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Lifestyle diseases, or non-communicable diseases (NCDs), are health conditions caused by unhealthy lifestyle choices and environmental factors. [1] These chronic diseases often develop slowly over time, with symptoms often not appearing until later stages. Examples of lifestyle diseases include cardiovascular disease, type-2 diabetes, and cancer. [2The discussion of lifestyle diseases is crucial because they are a worldwide public health issue. According to the World Health Organization (WHO)[3], NCDs are responsible for 71% of global deaths, with approximately 15 million people dying prematurely from these diseases each year. Additionally, lifestyle diseases are preventable, and many can be managed through lifestyle interventions and medical treatment. By understanding the causes and risk factors of lifestyle diseases and prevention and management strategies, individuals can take proactive steps to protect their health and well-being. Policymakers can also use this information to develop effective policies and regulations to reduce the burden of lifestyle diseases on society.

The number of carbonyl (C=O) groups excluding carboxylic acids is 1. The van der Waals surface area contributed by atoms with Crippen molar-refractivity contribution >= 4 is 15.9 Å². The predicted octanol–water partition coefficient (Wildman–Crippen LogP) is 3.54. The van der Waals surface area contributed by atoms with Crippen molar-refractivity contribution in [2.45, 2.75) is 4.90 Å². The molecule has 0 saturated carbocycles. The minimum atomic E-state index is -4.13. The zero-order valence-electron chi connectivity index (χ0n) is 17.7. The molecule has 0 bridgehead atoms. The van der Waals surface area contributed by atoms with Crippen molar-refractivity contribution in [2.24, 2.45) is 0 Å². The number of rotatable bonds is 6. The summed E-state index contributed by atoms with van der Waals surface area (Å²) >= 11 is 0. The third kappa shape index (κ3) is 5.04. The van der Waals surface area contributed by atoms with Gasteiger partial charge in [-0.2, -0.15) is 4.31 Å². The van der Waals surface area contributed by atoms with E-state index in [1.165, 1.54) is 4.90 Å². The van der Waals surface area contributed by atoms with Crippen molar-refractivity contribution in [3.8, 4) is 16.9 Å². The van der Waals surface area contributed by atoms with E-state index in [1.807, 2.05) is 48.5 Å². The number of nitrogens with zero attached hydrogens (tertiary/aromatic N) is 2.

Lifestyle diseases are a group of chronic conditions largely preventable and linked to unhealthy lifestyle choices.

Here are some common examples of lifestyle diseases:

Cardiovascular disease (CVD):This includes heart disease, stroke, and other conditions that affect the heart and blood vessels. A combination of factors such as high blood pressure, high cholesterol, smoking, physical inactivity, and poor diet often causes CVD.

Type 2 diabetes: This condition affects how the body processes blood sugar (glucose). It is linked to obesity, lack of physical activity, and poor diet.

Cancer: Certain types of cancer, such as breast, colon, and lung cancer, have been linked to lifestyle factors like tobacco and alcohol use, poor diet, and physical inactivity.


The causes and risk factors of lifestyle diseases are multifactorial, but some of the most common factors include the following:

Poor diet: A diet high in processed foods, unhealthy fats, salt, and sugar can increase the risk of developing lifestyle diseases.

physical Inactivity: Sedentary lifestyles can increase the risk of obesity, diabetes, and other lifestyle diseases.

Tobacco and alcohol use: Tobacco and excessive alcohol consumption are major risk factors for many lifestyle diseases, including CVD and cancer.